My point is, a sister size may give the same volume, but it's not like a patternmaker can just re-use the same cup and underwire and extend a band to make new sizes. It's more complicated than that because every part of the bra has to stay proportional to the woman. I think that's why sister sizes are so tough to find in the first place, especially given how much the cup and band work together to determine fit.

      Sorry for the novel there.

    5. Loving your novel! :-) It's good to have someone here who actually knows something about patterns instead of me just guessing. I'm so glad you share your knowledge with us.

      I've somehow thought that they use the same size (width and length) wires on sister sizes, but I've know idea where that thought came from...

  2. Yeah, I have to always go by my UK size instead of her calculator. So I haven't paid much attention to the chart. That being said, I think you're right. Well, at least, if the band is too loose then you can't accurately judge your cup size.

    However, I think that generally the sister size thing works IF you were to know your correct size already and then go up one band size/down one cup size and then take in the band (or if you were in between two sizes and wanted a slightly looser band).

    I actually made a post awhile back explaining this with some math and some figures. If manufacturers actually follow that that's another question entirely. :) (at the bottom)

    1. Haha, when I wrote this post I was hoping you had some idea about the math behind this all! I still didn't understand any of the math figures, but I trust you when it comes to calculations. :D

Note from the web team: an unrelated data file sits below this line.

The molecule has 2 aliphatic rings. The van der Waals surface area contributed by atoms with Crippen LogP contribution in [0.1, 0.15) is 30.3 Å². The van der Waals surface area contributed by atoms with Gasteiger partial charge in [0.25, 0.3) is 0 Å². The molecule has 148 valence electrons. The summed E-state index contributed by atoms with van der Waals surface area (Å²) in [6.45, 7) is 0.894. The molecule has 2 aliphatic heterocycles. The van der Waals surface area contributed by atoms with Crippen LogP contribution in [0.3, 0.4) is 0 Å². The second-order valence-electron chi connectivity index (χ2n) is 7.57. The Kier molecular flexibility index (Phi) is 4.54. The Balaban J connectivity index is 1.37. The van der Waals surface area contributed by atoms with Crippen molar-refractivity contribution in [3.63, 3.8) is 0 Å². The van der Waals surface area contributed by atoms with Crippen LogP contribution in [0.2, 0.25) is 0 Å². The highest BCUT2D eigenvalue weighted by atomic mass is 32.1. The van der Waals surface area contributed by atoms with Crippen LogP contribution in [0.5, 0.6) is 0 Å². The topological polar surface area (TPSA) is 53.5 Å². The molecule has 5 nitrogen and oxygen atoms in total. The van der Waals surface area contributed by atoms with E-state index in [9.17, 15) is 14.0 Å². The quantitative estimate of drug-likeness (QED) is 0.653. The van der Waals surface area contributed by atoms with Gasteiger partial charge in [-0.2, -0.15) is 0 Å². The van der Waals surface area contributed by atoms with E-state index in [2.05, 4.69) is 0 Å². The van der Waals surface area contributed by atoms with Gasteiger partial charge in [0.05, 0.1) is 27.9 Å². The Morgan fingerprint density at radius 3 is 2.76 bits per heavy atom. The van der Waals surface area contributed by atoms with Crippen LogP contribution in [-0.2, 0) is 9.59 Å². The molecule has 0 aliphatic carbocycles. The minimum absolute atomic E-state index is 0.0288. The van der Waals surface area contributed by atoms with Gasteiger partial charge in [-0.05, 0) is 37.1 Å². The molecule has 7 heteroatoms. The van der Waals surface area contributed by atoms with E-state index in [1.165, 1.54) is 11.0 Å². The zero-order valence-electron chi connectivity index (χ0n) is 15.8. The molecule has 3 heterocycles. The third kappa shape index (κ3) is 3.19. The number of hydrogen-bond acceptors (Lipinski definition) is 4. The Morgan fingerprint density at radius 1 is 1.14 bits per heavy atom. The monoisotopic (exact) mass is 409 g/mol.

3. When putting your measurments into EM calculator, you have to measure your bust in the bend forward position - and I am sure you all know about it:) So when you look at the chart and use this measurment - it should tell you correct size of a cup.
    I've got 106cm in bust standing straight and 113 in bend forward position. Undrebust 77cm. So, what is the size from chart for me? Correct size 75h/hh (unfortunatly I'm beetwen sizes).
    If I would use my measurment of 106 cm, size would be 75g, way too small.

    My UK size is 70gg/h or 75gg. If I would use it buying EM bras, they would be way too small.
    I'm waiting for BP too, but I don't like the first White Nina model.

    1. I'm a pretty steady 32H/HH in british sizes and EM's calculator puts me in 75G with my measurements 77 cm underbust (loosely) and 106 bust when bent forward. However, when I look at the measurements people have listed in Bratabase, 70H/HH seems to be closer to what fits me in other brands' bras.
      I took the plunge yesterday and ordered my first Ewa Michalak. I decided to start with the 75G, hope it fits.

    2. Don't worry about the band. My 'tight' underbust is 71 and my loose one 77 and I still wear a 75 in most Ewas. I'd check for you which one I have in 70 but I am not home right now.

    3. I received the bra today and while the band is indeed quite fine, the cups are a tad too small, or rather my bigger breast spills just a bit over the cup and I just h-a-t-e the quadraboob effect, no matter how small it is. :( So I have to exchange the bra. *sigh* One thing about EM is that their returns/exchanges policy seems quite complicated.